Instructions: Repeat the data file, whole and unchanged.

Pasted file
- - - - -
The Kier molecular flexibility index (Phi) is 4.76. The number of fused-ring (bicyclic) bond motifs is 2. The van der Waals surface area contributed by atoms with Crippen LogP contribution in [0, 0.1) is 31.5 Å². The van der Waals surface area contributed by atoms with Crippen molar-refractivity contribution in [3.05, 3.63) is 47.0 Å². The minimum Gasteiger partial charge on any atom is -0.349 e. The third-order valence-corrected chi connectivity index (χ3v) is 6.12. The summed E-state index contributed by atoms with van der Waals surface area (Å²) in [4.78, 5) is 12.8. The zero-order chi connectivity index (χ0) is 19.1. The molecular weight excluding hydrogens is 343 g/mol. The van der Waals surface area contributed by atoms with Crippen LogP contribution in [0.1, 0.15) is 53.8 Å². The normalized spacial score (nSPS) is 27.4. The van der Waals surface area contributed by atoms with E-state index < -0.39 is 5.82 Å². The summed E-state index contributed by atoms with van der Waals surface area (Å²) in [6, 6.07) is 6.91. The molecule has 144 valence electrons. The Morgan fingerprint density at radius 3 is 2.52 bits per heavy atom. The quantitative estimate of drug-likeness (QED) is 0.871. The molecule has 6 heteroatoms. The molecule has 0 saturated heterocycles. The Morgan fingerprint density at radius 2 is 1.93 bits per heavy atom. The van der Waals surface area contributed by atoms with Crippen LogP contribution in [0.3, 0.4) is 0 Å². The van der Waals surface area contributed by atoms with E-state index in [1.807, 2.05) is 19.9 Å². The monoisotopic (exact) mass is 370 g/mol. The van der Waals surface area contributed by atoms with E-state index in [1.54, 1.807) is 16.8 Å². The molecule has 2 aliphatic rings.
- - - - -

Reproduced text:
The Kier molecular flexibility index (Phi) is 4.76. The number of fused-ring (bicyclic) bond motifs is 2. The van der Waals surface area contributed by atoms with Crippen LogP contribution in [0, 0.1) is 31.5 Å². The van der Waals surface area contributed by atoms with Crippen molar-refractivity contribution in [3.05, 3.63) is 47.0 Å². The minimum Gasteiger partial charge on any atom is -0.349 e. The third-order valence-corrected chi connectivity index (χ3v) is 6.12. The summed E-state index contributed by atoms with van der Waals surface area (Å²) in [4.78, 5) is 12.8. The zero-order chi connectivity index (χ0) is 19.1. The molecular weight excluding hydrogens is 343 g/mol. The van der Waals surface area contributed by atoms with Crippen LogP contribution in [0.1, 0.15) is 53.8 Å². The normalized spacial score (nSPS) is 27.4. The van der Waals surface area contributed by atoms with E-state index < -0.39 is 5.82 Å². The summed E-state index contributed by atoms with van der Waals surface area (Å²) in [6, 6.07) is 6.91. The molecule has 144 valence electrons. The Morgan fingerprint density at radius 3 is 2.52 bits per heavy atom. The quantitative estimate of drug-likeness (QED) is 0.871. The molecule has 6 heteroatoms. The molecule has 0 saturated heterocycles. The Morgan fingerprint density at radius 2 is 1.93 bits per heavy atom. The van der Waals surface area contributed by atoms with Crippen LogP contribution in [0.3, 0.4) is 0 Å². The van der Waals surface area contributed by atoms with E-state index in [1.807, 2.05) is 19.9 Å². The monoisotopic (exact) mass is 370 g/mol. The van der Waals surface area contributed by atoms with E-state index in [1.54, 1.807) is 16.8 Å². The molecule has 2 aliphatic rings.